Diving into pools of darkness, Famous offer up raw diamonds of creativity.
Words: Alexandra Dominica | Photo: James Ogram
Catapulted far above the stratosphere, deep into the nebula of nascent neurosis come hurling the idiosyncratic Famous with their latest EP The Valley. The first track Stars is a deep dive into a fragmented consciousness, waving goodbye to “Mom and Dad” we’re freefalling into their vortex. Giving us delicious time-warped guitars and Jack Merrett’s fantastic internal mumbling monologue, we know it’s a maelstrom of madness that is about to ensue. Stars is the soundtrack to modern youth, dealing with life’s never-ending curveballs and the grossly mundane, amidst the current worldwide crises. Famous are taking you for a ride down the psychodrama spiral to the anthemic, cathartic adventure that their opus inhabits, deep within a calamitously chaotic neocortex.
Rocket-fuelled by their label untitled recs, the trio have carved a path for themselves that makes them differ from the typical ‘post-punk, art student band’ scene mooching about the South London circuit – their sound is far more nuanced and complex to put a simple label on. Nice While It Lasted drives you into a frenzied hyperspeed of guitars and drums that feels like a viscerally violent electromagnetic aural experience, akin to something from Blade Runner or TRON. The pounding bass and interstellar cacophony of noises drive this track to the edge of reality with Merrett’s haunting interjections “Please try not to die.” Relatable.
We then come down to earth to The Valley. Somewhat of a reprieve and being the EP’s namesake, an echo from The Bible’s Psalm 23: “I walk through the valley of the shadow of death, I will fear no evil: for thou art with me; thy rod and thy staff they comfort me.” Here, right through to the very end, Merrett’s ‘psychovalley’ is all around us. This gentle calm becomes all the more dark and ominous as Merrett sniffles “I’m about…I’m about to blow my brains out” and then “I’m about to take a walk in the valley where you came from.” With the current state of affairs, it is no surprise that artists find themselves often dancing with the idea of death, mentally on the precipice of total annihilation. Merrett is utterly self aware throughout and ready to bare his mind to the world, with the door forever ajar with an accompanied welcome mat.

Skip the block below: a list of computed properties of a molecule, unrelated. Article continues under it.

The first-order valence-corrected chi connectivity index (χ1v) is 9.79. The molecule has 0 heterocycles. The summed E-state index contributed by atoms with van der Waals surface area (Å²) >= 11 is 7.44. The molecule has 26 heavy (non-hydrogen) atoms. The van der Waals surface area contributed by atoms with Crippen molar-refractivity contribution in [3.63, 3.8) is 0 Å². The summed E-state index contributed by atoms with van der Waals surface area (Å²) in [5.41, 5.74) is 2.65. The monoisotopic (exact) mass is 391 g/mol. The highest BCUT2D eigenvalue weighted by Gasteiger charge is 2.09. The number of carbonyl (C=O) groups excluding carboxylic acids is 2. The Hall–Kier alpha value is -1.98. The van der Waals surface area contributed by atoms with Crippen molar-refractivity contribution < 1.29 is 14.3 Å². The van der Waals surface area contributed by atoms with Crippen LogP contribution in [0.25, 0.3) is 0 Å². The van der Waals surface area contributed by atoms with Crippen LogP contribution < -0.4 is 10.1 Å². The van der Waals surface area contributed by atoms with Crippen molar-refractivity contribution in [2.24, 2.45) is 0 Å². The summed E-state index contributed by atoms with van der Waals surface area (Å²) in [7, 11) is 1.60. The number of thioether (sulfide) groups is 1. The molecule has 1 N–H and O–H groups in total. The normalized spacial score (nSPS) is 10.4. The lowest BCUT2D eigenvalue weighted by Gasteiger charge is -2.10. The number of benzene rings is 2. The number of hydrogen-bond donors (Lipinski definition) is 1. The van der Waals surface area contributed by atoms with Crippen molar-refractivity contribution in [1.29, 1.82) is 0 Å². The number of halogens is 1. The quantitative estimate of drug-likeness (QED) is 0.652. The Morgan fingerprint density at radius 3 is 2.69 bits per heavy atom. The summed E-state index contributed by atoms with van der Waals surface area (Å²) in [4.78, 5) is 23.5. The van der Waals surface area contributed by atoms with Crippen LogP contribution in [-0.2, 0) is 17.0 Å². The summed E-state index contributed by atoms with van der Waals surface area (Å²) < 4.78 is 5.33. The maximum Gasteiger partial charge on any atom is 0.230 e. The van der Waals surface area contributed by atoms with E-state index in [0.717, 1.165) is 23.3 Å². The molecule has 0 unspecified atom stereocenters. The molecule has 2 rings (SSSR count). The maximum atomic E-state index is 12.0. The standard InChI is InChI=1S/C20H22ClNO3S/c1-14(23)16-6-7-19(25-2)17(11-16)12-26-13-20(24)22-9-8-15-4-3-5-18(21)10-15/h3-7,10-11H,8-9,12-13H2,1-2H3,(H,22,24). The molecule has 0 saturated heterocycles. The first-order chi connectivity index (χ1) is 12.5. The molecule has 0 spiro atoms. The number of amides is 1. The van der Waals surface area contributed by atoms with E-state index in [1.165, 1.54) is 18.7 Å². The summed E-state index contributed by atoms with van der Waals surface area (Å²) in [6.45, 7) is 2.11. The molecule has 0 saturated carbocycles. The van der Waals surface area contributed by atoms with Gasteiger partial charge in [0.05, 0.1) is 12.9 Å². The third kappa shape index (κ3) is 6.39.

Diving into these pools of darkness often bring forth rough diamonds of creativity, one such being Modern Times, a sublime melodious mania that explores celestial and existential themes. Going from sustained monotone to wild flailing screams, we go from “fucking in a car” to “shooting heroin,” to “spending better times with (my) parents”. It’s epic, it’s honest, it’s conceptually the sound of raw unfiltered genius.
The Beatles is the final closing track. What can only be described as a masterpiece of biblically fiery proportions, it is a crescendo that is designed to leave us wanting more. Accompanied with stunning animated visuals by Thomas Harrington Rawle, it’s a 3D cinematic experience that encapsulates the Kafka-esque kaleidoscope of Famous‘ alternate dimension. The core of the track revolves around the rhapsodic piano coincided with the sonorance of Merrett’s effortless soliloquy that pours out of him like a tsunami. Marrying indie, disco, post-punk and art-rock, they’ve managed to take the genres and push them to new extremes. Famous are surfing the musical barrels in a cultural tidal wave of evolutionary sounds – and it appears that the nation is just about to be flooded.